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Discussion Starter #1
Hi all

I have an e-Niro and the UVO app. I also have a home wall charger - but the wall charger is not smart (6 years old) and doesn’t have an app in itself to tell me how much electricity was used to charge the car (or how much it cost).

Is there a way on UVO or on the car itself to figure out how much each charge cost (or how much electricity was consumed to charge the car)?

Thanks
 

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Maybe you could take your house electricity meter reads before and after the charge cycle, then deduct what you think the rest of the house has consumed? it’s likely the car consumed the lions share especially if overnight (providing you don’t have electric night storage heating or similar heavy consumer). Ok so it’s not ideal, but It might give you the information you need?

Peter
 

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Could also get an OBD2 dongle + app and look at before/after change in reported CEC value. This won't include charging losses (up to ~12% depending on AC charging rate, home wiring, etc.) but will get you in the ballpark.
 

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Discussion Starter #7
Surprising that there's no "charging history" screen
I have had two Outlander PHEVs previously and they had this capability (cost per charge based on a price per Kwh you input). Not great, but at least it gave an idea.......as you say, surprised there isn’t an equivalent on the car or on the UVO app.
 

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Thanks everyone. Looks like I will need to upgrade my charger to a smart one.
Or... you could buy the Ohme cable. This will replace your normal charging lead and you can get charging stats from the accompanying app. It will even charge your car at times when electricity is the cheapest if you have a time of use tariff like Octopus Agile. (y)
 

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Or... you could buy the Ohme cable. This will replace your normal charging lead and you can get charging stats from the accompanying app. It will even charge your car at times when electricity is the cheapest if you have a time of use tariff like Octopus Agile. (y)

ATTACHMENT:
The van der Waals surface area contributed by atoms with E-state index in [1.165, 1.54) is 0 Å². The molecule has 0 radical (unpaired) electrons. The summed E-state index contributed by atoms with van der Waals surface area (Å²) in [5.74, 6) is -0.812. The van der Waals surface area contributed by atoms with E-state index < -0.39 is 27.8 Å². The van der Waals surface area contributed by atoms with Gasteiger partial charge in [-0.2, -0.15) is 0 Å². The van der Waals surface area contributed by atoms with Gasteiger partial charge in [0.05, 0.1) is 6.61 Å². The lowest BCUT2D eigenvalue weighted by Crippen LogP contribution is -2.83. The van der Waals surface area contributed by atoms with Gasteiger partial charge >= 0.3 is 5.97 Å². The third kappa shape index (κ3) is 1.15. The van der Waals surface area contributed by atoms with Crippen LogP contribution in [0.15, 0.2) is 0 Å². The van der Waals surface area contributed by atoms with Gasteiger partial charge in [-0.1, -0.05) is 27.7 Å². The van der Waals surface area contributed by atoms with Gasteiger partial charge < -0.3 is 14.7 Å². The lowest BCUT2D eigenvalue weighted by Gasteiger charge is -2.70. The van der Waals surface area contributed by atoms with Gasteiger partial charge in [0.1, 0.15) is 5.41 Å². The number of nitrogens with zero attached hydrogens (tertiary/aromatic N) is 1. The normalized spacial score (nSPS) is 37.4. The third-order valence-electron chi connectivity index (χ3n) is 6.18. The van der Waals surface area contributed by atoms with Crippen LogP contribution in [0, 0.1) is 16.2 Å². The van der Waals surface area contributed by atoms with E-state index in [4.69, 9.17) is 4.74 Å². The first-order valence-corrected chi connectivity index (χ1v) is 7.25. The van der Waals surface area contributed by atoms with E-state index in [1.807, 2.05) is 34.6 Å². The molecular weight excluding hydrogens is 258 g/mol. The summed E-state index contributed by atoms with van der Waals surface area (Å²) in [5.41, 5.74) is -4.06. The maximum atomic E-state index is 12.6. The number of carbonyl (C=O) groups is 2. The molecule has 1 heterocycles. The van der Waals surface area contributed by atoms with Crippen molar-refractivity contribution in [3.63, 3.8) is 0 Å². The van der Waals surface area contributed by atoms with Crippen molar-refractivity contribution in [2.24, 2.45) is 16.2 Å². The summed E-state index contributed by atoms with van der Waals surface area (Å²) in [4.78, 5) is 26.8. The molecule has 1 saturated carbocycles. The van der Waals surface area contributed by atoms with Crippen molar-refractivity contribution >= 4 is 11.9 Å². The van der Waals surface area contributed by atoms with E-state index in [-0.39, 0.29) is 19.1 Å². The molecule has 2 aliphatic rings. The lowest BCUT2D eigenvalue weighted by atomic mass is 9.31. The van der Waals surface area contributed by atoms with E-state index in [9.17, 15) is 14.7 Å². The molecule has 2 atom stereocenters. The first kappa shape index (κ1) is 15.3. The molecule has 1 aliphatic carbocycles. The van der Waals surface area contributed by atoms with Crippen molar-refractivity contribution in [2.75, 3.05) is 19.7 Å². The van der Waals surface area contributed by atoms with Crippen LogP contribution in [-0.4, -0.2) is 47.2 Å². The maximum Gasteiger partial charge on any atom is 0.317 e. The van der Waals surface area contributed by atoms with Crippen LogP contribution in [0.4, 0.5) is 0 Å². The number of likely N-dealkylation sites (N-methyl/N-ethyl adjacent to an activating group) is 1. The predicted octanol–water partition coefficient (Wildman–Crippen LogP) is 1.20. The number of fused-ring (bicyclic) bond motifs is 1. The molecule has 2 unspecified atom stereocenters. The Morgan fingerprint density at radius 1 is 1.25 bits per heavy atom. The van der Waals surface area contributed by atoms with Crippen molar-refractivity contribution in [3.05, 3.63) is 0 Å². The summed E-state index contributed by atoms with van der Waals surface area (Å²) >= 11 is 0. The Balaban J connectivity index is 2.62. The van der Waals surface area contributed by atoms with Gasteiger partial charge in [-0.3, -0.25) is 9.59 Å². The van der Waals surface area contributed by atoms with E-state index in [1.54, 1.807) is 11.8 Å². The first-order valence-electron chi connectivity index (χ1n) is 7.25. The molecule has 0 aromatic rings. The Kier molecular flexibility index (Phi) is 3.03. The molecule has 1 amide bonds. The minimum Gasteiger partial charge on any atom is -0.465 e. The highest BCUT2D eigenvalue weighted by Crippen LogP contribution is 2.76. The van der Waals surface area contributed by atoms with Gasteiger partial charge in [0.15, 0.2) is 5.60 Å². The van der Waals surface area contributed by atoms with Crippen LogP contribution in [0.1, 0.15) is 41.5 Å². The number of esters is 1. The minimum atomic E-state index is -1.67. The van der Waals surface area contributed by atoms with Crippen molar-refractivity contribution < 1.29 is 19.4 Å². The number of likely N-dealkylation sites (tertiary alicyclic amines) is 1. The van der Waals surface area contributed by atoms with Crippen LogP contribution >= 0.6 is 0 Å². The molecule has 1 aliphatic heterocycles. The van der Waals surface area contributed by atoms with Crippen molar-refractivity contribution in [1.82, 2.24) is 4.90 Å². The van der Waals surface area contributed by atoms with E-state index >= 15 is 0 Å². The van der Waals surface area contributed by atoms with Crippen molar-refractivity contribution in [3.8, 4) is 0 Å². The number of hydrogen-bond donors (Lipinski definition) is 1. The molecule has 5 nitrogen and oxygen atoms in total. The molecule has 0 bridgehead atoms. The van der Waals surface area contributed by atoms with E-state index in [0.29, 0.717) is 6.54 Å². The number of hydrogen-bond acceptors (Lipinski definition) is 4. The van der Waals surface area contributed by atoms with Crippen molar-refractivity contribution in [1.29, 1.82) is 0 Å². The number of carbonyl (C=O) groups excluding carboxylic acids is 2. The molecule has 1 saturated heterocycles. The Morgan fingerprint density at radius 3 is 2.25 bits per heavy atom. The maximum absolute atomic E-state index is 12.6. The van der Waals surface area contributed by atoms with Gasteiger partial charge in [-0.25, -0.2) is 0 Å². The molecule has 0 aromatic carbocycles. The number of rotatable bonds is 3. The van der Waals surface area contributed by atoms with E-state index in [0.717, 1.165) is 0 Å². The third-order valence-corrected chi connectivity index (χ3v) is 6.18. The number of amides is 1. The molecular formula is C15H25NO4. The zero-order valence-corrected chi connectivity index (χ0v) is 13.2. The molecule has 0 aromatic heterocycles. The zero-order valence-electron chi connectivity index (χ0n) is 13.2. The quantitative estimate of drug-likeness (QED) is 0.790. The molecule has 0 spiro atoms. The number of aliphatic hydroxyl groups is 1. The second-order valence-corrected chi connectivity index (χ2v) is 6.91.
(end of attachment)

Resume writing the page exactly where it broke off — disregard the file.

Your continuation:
Better still, if switching to Octopus, then it’s on offer from them too...
and use someone’s code to get £50 off your bill too when you switch. ;)
 

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Not sure how the electric system works in your place, but over here you could add a kWh meter to the specific group in your fuse box that feeds the charger.

Like this:
 

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@JohanGM, that’s a very cool idea! @Skirkby, I’ve been trying to figure out the same. The Zappi gets installed next week so that I think tracks charge but in the meantime I’ve been trying my best to track it via the 3 pin but eventually gave up!
 

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I put a meter that was on the mains to the house onto the charge point and use that to monitor the amount of energy we use to charge the cars. If I calculate the amount of energy that the battery has taken based on the change in the percentage charge in the battery and then look at the meter, I get a considerable difference.
Here's an example of some of the data I get:
Car battery % at StartCar battery % at End% ChangekW from % battery
(assumes 64kWh)
kW from Meter Change in Mileage
42%​
79%​
37%​
23.68​
28​
105
21%​
60%​
39%​
24.96​
28​
106
33%​
71%​
38%​
24.32​
28​
109
31%​
69%​
38%​
24.32​
28​
111
62%​
98%​
36%​
23.04​
28​
105
41%​
79%​
38%​
24.32​
29​
107
40%​
75%​
35%​
22.4​
27​
101
46%​
82%​
36%​
23.04​
28​
108
48%​
84%​
36%​
23.04​
28​
106
The charging is normally done at night on the 4 hour Octopus Go window hence the fairly constant readings from the meter each time.